The Three Little Pigs is of course a tale familiar to us all–the story of …er… three little pigs who go out into the wide world, in search of ‘their fortune’, and end up building houses for themselves, each with different material–straw, sticks, and brick. But two of the houses get blown down by the wolf, while the third pig manages to build a strong enough house to withstand the wolf’s strength (breath?). In some versions, the first two pigs are eaten by the wolf while in others, they escape and hide in the brick house with their brother, all three saved in the process. The story has appeared in verse form as well as prose. There are also several retellings (as I learnt from good old wikipedia (here)), including a jazz version dating back to 1953 by Al ‘Jazzbo’ Collins (here), and a parody in 1989; even a ‘reverse’ version in a book in 1992, The Three Little Wolves and the Big Bad Pig where it is the wolves who build houses and the pig who does the blowing down.
But the version I’m writing about today, is one I came across by chance, and fairly recently too, is one in verse by Roald Dahl. And being by Dahl, the story of the pigs isn’t just the usual story we know (any of the versions), but has his own little twist at the end, very much on the lines of ‘The Walrus and the Carpenter’ from the Alice books (at least that was what I was reminded of when reading it). [Just a small warning: This post is not spoiler-free.] This version appeared in Revolting Rhymes in 1982, which features six poems, each a parody of a fairy tale.
Dahl’s version begins with praise of pigs in general, as creatures that are ‘noble…clever…courteous‘ (Emsworth in disguise?). But as he says,
'However, Now and then, to break this rule, One meets a pig who is a fool.'
Something like the first of our three little pigs who made his house out of straw. Dahl’s version retains the words of the version I originally heard/read (can’t remember which) where the wolf says
'Little pig, little pig, let me come in!'
'No, no, by the hairs on my chinny-chin-chin!'
'Then I'll huff and I'll puff and I'll blow your house in!'
And of course, the wolf does just that. But in this version, the poor little pig does not escape and ends up as the wolf’s meal, well, part of it, for even though the wolf feels bloated, he isn’t quite satisfied, moving along till he finds to his surprise another little house for pigs, this time, one made of twigs. Two little pigs now in his tummy, it is bulging, yet he ‘adore[s] indulging‘. And
So creeping quietly as a mouse,
The Wolf approached another house,
A house which also had inside
A little piggy trying to hide.
But this house was a different challenge altogether, for while the wolf blew and blew, the house stayed ‘as good as new‘. Incidentally, the poem doesn’t actually mention that this one was made of bricks, but of course, we know that already! But here, the wolf also doesn’t try to make his way down the chimney as he does in some versions, where he ends up getting killed in the process for the pigs light a fire underneath. But he doesn’t give up either. This wolf here is rather ‘modern’ , and decides instead to go and fetch some dynamite. The piggie immediately picks up his telephone (yes, he has one of those) and calls for help–who else, but Little Red Riding Hood, who has had experience dealing with wolves before. Red Riding Hood is busy washing her hair at the moment, but promises to come when it is dry.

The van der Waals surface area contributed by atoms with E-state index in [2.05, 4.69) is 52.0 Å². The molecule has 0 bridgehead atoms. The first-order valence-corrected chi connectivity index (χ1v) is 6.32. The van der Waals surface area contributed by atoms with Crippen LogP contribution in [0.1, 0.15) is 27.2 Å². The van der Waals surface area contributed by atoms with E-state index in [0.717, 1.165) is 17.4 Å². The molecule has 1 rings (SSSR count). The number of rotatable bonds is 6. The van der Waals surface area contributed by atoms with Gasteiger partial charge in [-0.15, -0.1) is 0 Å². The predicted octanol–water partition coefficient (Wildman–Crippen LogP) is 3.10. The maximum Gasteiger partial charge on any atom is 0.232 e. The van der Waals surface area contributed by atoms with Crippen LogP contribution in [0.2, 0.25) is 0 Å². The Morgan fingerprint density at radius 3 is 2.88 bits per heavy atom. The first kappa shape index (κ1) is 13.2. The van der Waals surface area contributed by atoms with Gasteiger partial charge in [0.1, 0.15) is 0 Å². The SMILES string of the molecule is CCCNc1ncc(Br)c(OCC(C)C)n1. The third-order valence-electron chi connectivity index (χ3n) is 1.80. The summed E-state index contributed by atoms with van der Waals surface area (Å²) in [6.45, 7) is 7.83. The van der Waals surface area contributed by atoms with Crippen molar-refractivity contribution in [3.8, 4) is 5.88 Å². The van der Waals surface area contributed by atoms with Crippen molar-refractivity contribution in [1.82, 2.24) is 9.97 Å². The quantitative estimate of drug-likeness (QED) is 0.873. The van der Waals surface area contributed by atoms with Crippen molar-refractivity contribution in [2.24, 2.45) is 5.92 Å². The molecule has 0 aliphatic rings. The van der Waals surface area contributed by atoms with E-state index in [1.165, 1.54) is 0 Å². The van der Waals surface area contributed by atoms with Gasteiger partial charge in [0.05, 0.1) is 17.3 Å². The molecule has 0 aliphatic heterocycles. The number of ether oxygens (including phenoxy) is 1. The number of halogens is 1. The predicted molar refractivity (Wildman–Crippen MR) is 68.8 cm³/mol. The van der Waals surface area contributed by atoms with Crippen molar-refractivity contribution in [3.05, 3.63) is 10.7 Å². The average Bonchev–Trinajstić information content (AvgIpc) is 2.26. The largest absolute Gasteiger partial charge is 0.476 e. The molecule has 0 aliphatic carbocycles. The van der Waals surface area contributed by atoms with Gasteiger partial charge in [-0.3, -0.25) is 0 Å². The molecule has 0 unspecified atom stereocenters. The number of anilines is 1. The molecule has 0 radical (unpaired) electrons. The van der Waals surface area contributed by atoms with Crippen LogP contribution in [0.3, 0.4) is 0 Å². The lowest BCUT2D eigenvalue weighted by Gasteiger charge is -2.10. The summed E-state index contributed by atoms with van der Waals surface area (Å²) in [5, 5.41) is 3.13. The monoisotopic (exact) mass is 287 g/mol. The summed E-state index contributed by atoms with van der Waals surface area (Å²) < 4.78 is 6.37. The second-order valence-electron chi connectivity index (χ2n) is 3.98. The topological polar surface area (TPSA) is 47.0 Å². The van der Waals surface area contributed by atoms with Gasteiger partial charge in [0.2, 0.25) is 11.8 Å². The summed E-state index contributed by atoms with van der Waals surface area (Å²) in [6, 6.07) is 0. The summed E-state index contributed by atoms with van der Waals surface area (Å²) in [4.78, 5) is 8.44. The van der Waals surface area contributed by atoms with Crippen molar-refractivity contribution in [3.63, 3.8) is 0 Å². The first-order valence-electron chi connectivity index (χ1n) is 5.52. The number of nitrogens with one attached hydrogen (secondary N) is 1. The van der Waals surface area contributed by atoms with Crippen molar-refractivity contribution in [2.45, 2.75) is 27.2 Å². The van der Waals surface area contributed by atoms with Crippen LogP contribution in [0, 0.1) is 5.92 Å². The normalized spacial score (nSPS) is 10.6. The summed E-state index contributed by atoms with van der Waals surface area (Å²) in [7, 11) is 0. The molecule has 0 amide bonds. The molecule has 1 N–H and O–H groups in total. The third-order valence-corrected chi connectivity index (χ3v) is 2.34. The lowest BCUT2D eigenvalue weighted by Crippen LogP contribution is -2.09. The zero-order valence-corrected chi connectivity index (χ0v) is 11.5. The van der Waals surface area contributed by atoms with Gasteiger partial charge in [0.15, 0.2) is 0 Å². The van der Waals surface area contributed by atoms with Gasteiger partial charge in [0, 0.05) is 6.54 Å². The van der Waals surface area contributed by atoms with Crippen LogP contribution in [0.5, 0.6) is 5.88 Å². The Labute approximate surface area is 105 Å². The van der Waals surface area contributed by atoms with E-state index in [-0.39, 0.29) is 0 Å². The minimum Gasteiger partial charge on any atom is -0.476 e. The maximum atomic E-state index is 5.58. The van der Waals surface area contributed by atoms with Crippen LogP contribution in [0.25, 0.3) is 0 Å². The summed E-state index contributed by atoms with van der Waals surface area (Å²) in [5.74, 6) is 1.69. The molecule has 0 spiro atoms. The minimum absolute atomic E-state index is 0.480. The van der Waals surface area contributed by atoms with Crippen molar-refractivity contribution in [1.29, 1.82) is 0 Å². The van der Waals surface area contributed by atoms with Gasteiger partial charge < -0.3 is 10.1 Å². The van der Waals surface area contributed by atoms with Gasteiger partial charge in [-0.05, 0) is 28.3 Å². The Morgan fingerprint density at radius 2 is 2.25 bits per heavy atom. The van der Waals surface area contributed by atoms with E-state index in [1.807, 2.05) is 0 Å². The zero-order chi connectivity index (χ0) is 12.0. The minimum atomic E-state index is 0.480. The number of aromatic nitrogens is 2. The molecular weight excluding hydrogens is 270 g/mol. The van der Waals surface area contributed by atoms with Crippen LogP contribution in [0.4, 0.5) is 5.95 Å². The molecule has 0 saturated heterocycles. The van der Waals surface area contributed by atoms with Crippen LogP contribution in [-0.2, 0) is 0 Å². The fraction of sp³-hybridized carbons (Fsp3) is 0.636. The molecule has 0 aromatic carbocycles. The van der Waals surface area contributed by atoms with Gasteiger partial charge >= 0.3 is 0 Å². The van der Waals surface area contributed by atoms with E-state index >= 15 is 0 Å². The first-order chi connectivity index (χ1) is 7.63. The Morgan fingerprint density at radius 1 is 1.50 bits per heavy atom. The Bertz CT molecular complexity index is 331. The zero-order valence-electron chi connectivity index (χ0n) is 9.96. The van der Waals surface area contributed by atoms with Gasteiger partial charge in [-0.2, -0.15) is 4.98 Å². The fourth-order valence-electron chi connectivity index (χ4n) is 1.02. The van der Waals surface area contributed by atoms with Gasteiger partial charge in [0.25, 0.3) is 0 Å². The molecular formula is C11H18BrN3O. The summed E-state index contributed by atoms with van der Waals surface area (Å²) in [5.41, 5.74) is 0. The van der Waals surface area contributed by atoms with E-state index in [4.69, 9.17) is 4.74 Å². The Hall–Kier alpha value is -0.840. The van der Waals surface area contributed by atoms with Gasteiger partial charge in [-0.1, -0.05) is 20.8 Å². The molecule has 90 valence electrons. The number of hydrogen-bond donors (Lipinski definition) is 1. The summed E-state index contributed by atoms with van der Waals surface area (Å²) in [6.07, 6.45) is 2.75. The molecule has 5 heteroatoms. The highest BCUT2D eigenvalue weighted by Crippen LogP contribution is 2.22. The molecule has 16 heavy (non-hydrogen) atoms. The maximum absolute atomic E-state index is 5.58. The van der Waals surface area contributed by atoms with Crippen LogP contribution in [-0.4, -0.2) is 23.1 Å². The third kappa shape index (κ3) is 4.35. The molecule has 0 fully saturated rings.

The wolf is standing with ‘eyes ablaze‘, and sharp teeth ‘yellowish, like mayonnaise‘, spit ‘dripping from his jaw‘. Miss Riding Hood has arrived as promised and in a flick of her eyelids, draws a pistol and fires a shot, hitting once more ‘the vital spot‘. The wolf is dead, and the pig, peeping through the window yells, ‘Well done, Miss Riding Hood‘.
So you would think ends our little story, but that isn’t quite it, for as Dahl tells us (and the poor piglet), that ‘Young Ladies from the Upper Crust‘ aren’t to be trusted, so now when we see Miss Riding Hood, one finds that she
Not only has two wolfskin coats, But when she goes from place to place, She has a PIGSKIN TRAVELING CASE.
So the poor piggie in this version ends up as unlucky as his brothers, not in the wolf’s stomach but unfortunately, most likely in Miss Riding Hood’s, with his skin turned into her travelling case!
And so ends our three little pigs’ tale, with Dahl’s little twist, which I definitely didn’t see coming. And one I won’t forget easily either. As I wrote earlier, it reminded me a little of the ‘Walrus and the Carpenter’, where the Walrus and the Carpenter take the oysters for a walk to give them a treat, but of course, we know where the poor oysters end up, though the Walrus does shed a few tears, while his has his meal. Miss Riding Hood too, somewhat similarly is all eager to help the pig, but at the end… Dark it may be but it was still an enjoyable version, though one feels rather sorry for the poor third pig.
Have you read this version before? What did you think of it? Any other ‘Three Little Pigs’ stories, adaptations, versions that you’ve read, heard, or seen and enjoyed? Which ones? Or do you simply prefer the ‘original’ tale? Looking forward to your thoughts and recommendations!
A detailed analysis of the poem, including on rhyme and syntax, use of capitals, word-usage and such is here.
I have previously written on another Dahl poem, The Ant-Eater (here)